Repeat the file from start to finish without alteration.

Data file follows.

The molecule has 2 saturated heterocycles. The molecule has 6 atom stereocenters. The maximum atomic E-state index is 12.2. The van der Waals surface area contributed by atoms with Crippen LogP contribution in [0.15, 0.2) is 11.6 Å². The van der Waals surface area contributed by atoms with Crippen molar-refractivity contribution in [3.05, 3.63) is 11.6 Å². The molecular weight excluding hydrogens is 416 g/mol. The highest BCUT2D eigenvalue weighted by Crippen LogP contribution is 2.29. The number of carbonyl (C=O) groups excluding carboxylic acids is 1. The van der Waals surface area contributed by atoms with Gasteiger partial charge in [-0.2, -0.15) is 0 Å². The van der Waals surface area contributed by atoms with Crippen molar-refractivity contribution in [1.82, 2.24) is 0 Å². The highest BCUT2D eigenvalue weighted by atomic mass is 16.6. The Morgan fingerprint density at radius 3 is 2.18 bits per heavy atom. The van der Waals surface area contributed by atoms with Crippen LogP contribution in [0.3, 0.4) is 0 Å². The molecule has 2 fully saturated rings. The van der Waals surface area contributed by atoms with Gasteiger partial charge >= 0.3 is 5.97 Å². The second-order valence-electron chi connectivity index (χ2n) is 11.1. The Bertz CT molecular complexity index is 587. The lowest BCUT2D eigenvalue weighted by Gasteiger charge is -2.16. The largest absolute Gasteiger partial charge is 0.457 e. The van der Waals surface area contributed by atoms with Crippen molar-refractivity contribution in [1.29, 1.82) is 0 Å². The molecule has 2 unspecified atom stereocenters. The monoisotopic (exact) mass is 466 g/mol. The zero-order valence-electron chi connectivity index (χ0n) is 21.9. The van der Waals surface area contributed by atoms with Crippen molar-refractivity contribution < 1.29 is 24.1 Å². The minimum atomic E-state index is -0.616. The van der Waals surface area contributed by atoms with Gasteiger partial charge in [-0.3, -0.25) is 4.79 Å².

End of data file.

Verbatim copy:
The molecule has 2 saturated heterocycles. The molecule has 6 atom stereocenters. The maximum atomic E-state index is 12.2. The van der Waals surface area contributed by atoms with Crippen LogP contribution in [0.15, 0.2) is 11.6 Å². The van der Waals surface area contributed by atoms with Crippen molar-refractivity contribution in [3.05, 3.63) is 11.6 Å². The molecular weight excluding hydrogens is 416 g/mol. The highest BCUT2D eigenvalue weighted by Crippen LogP contribution is 2.29. The number of carbonyl (C=O) groups excluding carboxylic acids is 1. The van der Waals surface area contributed by atoms with Gasteiger partial charge in [-0.2, -0.15) is 0 Å². The van der Waals surface area contributed by atoms with Crippen molar-refractivity contribution in [1.82, 2.24) is 0 Å². The highest BCUT2D eigenvalue weighted by atomic mass is 16.6. The Morgan fingerprint density at radius 3 is 2.18 bits per heavy atom. The van der Waals surface area contributed by atoms with Crippen LogP contribution in [0.3, 0.4) is 0 Å². The molecule has 2 fully saturated rings. The van der Waals surface area contributed by atoms with Gasteiger partial charge >= 0.3 is 5.97 Å². The second-order valence-electron chi connectivity index (χ2n) is 11.1. The Bertz CT molecular complexity index is 587. The lowest BCUT2D eigenvalue weighted by Gasteiger charge is -2.16. The largest absolute Gasteiger partial charge is 0.457 e. The van der Waals surface area contributed by atoms with Crippen molar-refractivity contribution in [1.29, 1.82) is 0 Å². The molecule has 2 unspecified atom stereocenters. The monoisotopic (exact) mass is 466 g/mol. The zero-order valence-electron chi connectivity index (χ0n) is 21.9. The van der Waals surface area contributed by atoms with Crippen molar-refractivity contribution < 1.29 is 24.1 Å². The minimum atomic E-state index is -0.616. The van der Waals surface area contributed by atoms with Gasteiger partial charge in [-0.3, -0.25) is 4.79 Å².